This is the final article of a three-part series about improving the black box approach to cybersecurity. Read part one here and part two here.

Making an Informed Cloud Security Decision

We aren’t saying that organizations using hybrid cloud solutions can’t land on siloed solutions that can ultimately provide an acceptable level of oversight. For example, an organization could put together a Frankenstein-esque set of solutions that include things like:

●  A multi-cloud, log-based security platform like Lacework

●  A machine learning team that examines forensic data

●  A platform to manage flow logs

●  A CloudTrail-focused tool

●  Network traffic analysis tools

●  Human power to drive the various tools

The list goes on. It’s no wonder so many organizations are seeking viable alternatives to this complicated, chaotic approach to cloud security.

The Role of AI in Cloud Security

While organizations don’t necessarily need to understand every technical aspect of how AI works, it’s a good idea to have a firm grounding in the basics when making choices about which AI solutions are trustable and reliable enough. Ideally, the AI itself should be able to explain to the operator why it is making decisions.

Many organizations rely on neural networks driven by machine learning that relies on the accuracy of manually constructed training data. Training data errors lead to overlooked anomalous behavior and, often, mountains of false positive and negative flags that have to be reviewed by human analysts.

The Insufficiency of Black Box Approaches in Today’s Threat Environment (and the Best Viable Alternative)

MixMode delivers massive efficiency effectiveness gains over traditional “black box” neural network solutions that deliver few actionable insights about threat behavior. The recent MIT research publication, “Why Are We Using Black Box Models in AI When We Don’t Need to? A Lesson from An Explainable AI Competition,” provides an excellent example of why black box solutions are insufficient and, often, a factor at play in end-user confusion:

“Our team decided that for a problem as important as credit scoring, we would not provide a black box to the judging team merely for the purpose of explaining it. Instead, we created an interpretable model that we thought even a banking customer with little mathematical background would be able to understand,” the paper reads. “The model was decomposable into different mini-models, where each one could be understood on its own. We also created an additional interactive online visualization tool for lenders and individuals. Playing with the credit history factors on our website would allow people to understand which factors were important for loan application decisions. No black box at all. We knew we probably would not win the competition that way, but there was a bigger point that we needed to make.”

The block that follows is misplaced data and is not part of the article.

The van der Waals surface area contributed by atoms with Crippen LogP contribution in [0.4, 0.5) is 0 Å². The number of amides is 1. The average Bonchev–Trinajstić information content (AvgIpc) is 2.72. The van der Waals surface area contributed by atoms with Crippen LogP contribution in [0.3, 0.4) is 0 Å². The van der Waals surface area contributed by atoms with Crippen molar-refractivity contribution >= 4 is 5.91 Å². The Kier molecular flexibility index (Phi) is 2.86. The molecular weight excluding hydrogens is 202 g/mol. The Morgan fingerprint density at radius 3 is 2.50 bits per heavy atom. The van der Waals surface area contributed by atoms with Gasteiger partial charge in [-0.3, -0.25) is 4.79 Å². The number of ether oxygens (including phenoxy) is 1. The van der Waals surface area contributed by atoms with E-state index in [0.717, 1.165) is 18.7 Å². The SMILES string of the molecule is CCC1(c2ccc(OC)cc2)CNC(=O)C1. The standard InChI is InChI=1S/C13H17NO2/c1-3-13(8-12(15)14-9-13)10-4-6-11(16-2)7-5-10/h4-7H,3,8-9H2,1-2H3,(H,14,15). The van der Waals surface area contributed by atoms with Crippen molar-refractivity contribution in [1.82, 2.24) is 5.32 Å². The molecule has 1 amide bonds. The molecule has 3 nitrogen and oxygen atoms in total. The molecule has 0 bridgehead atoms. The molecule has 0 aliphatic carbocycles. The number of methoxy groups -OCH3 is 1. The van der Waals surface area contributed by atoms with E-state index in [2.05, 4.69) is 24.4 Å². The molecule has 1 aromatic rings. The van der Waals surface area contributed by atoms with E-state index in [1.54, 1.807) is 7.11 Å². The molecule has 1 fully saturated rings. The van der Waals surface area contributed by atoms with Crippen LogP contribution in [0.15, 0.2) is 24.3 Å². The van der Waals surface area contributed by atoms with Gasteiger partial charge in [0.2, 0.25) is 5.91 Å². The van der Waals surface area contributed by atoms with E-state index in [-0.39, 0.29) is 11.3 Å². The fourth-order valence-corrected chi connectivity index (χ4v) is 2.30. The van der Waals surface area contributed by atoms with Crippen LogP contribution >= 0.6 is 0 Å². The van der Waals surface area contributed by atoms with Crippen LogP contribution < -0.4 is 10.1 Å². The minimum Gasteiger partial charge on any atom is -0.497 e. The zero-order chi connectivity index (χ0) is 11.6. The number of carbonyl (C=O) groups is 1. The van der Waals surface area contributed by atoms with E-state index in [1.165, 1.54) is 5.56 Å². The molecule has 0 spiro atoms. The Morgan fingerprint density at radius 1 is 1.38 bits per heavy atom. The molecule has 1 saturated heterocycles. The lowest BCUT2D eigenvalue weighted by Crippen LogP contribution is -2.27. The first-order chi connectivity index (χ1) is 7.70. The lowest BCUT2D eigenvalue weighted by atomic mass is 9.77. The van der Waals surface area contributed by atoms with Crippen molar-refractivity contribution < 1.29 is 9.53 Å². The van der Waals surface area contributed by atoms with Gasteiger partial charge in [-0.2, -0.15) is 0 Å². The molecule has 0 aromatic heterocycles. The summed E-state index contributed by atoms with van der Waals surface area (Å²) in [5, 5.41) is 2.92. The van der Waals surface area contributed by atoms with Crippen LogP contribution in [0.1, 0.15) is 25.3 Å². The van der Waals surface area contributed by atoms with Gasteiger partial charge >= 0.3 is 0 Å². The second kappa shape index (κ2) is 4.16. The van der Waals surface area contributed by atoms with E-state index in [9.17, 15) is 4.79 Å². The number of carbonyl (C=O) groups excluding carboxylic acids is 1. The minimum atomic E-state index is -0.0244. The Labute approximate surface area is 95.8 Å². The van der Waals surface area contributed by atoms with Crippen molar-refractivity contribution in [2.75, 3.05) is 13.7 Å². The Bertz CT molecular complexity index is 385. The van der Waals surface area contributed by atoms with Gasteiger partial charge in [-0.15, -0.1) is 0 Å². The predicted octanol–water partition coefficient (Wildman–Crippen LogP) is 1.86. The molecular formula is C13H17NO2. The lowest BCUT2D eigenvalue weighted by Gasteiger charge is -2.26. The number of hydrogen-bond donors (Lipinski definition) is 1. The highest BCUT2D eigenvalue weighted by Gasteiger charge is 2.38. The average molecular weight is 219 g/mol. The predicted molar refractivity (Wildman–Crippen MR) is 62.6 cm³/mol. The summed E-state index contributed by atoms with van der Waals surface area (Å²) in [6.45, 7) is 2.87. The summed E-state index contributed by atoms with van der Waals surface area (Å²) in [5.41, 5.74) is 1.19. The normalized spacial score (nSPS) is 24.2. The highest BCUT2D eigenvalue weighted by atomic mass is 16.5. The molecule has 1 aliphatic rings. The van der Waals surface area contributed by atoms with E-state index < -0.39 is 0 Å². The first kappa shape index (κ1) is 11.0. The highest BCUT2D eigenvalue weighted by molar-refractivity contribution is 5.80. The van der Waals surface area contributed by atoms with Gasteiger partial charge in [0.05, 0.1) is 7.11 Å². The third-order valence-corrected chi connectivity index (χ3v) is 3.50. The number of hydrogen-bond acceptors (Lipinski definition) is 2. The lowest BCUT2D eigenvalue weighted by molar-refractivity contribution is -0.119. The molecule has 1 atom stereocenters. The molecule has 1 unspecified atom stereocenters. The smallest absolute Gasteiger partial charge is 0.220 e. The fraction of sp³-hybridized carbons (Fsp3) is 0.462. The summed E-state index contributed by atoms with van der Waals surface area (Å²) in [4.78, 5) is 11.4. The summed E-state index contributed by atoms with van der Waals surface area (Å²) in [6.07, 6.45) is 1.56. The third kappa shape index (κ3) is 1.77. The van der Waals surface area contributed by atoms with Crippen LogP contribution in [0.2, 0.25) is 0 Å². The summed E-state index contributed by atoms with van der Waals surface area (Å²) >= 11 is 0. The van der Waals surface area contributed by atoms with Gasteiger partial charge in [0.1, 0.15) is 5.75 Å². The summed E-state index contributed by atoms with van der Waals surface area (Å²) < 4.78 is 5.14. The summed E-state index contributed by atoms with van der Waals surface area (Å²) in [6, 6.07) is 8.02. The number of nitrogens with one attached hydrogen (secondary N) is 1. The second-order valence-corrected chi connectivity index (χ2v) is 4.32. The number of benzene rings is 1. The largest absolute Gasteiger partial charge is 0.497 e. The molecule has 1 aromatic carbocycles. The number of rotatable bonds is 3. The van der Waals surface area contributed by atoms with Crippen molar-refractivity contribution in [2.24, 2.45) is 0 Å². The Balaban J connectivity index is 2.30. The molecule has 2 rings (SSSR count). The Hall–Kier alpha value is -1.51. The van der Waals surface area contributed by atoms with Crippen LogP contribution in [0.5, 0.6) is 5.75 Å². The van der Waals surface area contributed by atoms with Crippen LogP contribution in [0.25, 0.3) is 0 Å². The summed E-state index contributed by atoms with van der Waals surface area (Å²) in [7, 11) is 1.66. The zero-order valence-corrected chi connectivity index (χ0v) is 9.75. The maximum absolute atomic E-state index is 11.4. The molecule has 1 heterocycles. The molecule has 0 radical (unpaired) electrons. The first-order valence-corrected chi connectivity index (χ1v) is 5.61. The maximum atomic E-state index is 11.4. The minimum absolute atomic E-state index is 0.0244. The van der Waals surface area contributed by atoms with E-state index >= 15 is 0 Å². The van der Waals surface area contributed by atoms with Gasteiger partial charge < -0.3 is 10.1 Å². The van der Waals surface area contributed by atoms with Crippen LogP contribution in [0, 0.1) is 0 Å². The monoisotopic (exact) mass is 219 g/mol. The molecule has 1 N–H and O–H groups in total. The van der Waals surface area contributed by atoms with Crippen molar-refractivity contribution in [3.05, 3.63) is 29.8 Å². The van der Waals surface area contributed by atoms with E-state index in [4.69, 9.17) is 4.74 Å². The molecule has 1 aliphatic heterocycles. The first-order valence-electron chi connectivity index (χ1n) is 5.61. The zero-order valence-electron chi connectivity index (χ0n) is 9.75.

We can also consider the Science Magazine article, “How AI detectives are cracking open the black box of deep learning.” Here, the author gives credit to advancements in neural network technology to deliver on certain tasks, but at the same time, how those advancements have yet to move beyond an ultimate black box result where the neural network delivers a result, but very little insight into how it got there — an approach clearly opposed to the goals of Cybersecurity.

“Today’s neural nets are far more powerful … but their essence is the same. At one end sits a messy soup of data—say, millions of pictures of dogs,” the author writes. “Those data are sucked into a network with a dozen or more computational layers, in which neuron-like connections’ fire’ in response to features of the input data. Each layer reacts to progressively more abstract features, allowing the final layer to distinguish, say, a terrier from a dachshund.”

“At first, the system will botch the job. But each result is compared with labeled pictures of dogs,” the article continues. “The outcome is sent backward through the network, enabling it to reweight the triggers for each neuron. The process repeats millions of times until the network learns — somehow — to make fine distinctions among breeds.”

Modern horsepower can create powerful neural networks, the author writes, but adds that this “mysterious and flexible power is precisely what makes them black boxes.”

MixMode’s third-wave AI, free from the neural network model, explains exactly why anomalies are detected. MixMode uses aspects of spectral analysis to specifically explain how observed behavior differs from expected behavior. The result is a true AI-powered Cybersecurity approach that organizations can fully trust.

Learn more about MixMode, now available with integrated AWS and CloudTrail support, and set up a demo today.

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